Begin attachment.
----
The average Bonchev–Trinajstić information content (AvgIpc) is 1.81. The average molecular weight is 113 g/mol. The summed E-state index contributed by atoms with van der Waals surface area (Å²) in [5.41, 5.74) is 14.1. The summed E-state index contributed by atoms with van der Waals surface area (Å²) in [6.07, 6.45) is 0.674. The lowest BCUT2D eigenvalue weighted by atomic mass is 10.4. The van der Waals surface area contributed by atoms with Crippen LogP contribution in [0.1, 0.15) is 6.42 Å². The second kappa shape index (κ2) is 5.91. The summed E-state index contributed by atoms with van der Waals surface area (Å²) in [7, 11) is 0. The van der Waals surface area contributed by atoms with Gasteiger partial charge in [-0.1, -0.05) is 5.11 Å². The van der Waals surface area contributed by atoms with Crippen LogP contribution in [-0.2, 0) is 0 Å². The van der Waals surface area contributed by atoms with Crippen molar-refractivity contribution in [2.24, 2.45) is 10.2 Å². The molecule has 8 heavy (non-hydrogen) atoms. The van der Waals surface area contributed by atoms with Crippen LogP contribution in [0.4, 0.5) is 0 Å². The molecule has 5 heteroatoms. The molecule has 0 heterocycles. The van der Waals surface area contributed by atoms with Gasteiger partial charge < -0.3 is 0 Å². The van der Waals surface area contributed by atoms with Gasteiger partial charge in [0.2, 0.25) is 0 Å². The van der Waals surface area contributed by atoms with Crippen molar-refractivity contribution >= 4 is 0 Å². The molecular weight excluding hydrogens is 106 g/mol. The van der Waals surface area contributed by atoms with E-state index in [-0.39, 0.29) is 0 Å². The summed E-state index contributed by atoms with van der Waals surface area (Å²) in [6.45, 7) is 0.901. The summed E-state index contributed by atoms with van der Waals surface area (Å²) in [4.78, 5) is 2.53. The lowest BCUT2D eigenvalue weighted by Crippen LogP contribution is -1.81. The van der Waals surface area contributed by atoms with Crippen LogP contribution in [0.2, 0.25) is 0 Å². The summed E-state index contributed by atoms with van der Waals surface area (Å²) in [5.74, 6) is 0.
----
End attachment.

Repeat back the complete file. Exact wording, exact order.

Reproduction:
The average Bonchev–Trinajstić information content (AvgIpc) is 1.81. The average molecular weight is 113 g/mol. The summed E-state index contributed by atoms with van der Waals surface area (Å²) in [5.41, 5.74) is 14.1. The summed E-state index contributed by atoms with van der Waals surface area (Å²) in [6.07, 6.45) is 0.674. The lowest BCUT2D eigenvalue weighted by atomic mass is 10.4. The van der Waals surface area contributed by atoms with Crippen LogP contribution in [0.1, 0.15) is 6.42 Å². The second kappa shape index (κ2) is 5.91. The summed E-state index contributed by atoms with van der Waals surface area (Å²) in [7, 11) is 0. The van der Waals surface area contributed by atoms with Gasteiger partial charge in [-0.1, -0.05) is 5.11 Å². The van der Waals surface area contributed by atoms with Crippen LogP contribution in [-0.2, 0) is 0 Å². The van der Waals surface area contributed by atoms with Crippen molar-refractivity contribution in [2.24, 2.45) is 10.2 Å². The molecule has 8 heavy (non-hydrogen) atoms. The van der Waals surface area contributed by atoms with Crippen LogP contribution in [0.4, 0.5) is 0 Å². The molecule has 5 heteroatoms. The molecule has 0 heterocycles. The van der Waals surface area contributed by atoms with Gasteiger partial charge < -0.3 is 0 Å². The van der Waals surface area contributed by atoms with Gasteiger partial charge in [0.2, 0.25) is 0 Å². The van der Waals surface area contributed by atoms with Crippen molar-refractivity contribution >= 4 is 0 Å². The molecular weight excluding hydrogens is 106 g/mol. The van der Waals surface area contributed by atoms with E-state index in [-0.39, 0.29) is 0 Å². The summed E-state index contributed by atoms with van der Waals surface area (Å²) in [6.45, 7) is 0.901. The summed E-state index contributed by atoms with van der Waals surface area (Å²) in [4.78, 5) is 2.53. The lowest BCUT2D eigenvalue weighted by Crippen LogP contribution is -1.81. The van der Waals surface area contributed by atoms with Crippen LogP contribution in [0.2, 0.25) is 0 Å². The summed E-state index contributed by atoms with van der Waals surface area (Å²) in [5.74, 6) is 0.